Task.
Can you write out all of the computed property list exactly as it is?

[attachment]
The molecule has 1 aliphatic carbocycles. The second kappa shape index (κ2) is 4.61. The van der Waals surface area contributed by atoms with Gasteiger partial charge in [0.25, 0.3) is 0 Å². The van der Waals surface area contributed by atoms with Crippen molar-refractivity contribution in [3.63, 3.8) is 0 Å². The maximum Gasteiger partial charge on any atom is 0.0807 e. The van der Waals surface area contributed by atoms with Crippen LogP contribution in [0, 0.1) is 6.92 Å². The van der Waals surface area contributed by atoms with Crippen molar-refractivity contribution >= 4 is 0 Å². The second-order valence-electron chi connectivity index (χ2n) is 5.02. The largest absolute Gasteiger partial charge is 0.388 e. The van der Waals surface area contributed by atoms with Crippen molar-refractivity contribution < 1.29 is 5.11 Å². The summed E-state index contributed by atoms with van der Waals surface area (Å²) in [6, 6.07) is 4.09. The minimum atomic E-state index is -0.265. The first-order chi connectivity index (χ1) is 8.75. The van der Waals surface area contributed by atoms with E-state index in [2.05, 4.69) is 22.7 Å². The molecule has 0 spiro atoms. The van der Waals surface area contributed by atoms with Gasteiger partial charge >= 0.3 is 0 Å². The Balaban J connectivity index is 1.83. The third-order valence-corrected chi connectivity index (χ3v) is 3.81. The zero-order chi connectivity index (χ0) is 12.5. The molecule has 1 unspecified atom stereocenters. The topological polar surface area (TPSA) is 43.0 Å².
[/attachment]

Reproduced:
The molecule has 1 aliphatic carbocycles. The second kappa shape index (κ2) is 4.61. The van der Waals surface area contributed by atoms with Gasteiger partial charge in [0.25, 0.3) is 0 Å². The van der Waals surface area contributed by atoms with Crippen molar-refractivity contribution in [3.63, 3.8) is 0 Å². The maximum Gasteiger partial charge on any atom is 0.0807 e. The van der Waals surface area contributed by atoms with Crippen LogP contribution in [0, 0.1) is 6.92 Å². The van der Waals surface area contributed by atoms with Crippen molar-refractivity contribution >= 4 is 0 Å². The second-order valence-electron chi connectivity index (χ2n) is 5.02. The largest absolute Gasteiger partial charge is 0.388 e. The van der Waals surface area contributed by atoms with Crippen molar-refractivity contribution < 1.29 is 5.11 Å². The summed E-state index contributed by atoms with van der Waals surface area (Å²) in [6, 6.07) is 4.09. The minimum atomic E-state index is -0.265. The first-order chi connectivity index (χ1) is 8.75. The van der Waals surface area contributed by atoms with E-state index in [2.05, 4.69) is 22.7 Å². The molecule has 0 spiro atoms. The van der Waals surface area contributed by atoms with Gasteiger partial charge >= 0.3 is 0 Å². The Balaban J connectivity index is 1.83. The third-order valence-corrected chi connectivity index (χ3v) is 3.81. The zero-order chi connectivity index (χ0) is 12.5. The molecule has 1 unspecified atom stereocenters. The topological polar surface area (TPSA) is 43.0 Å².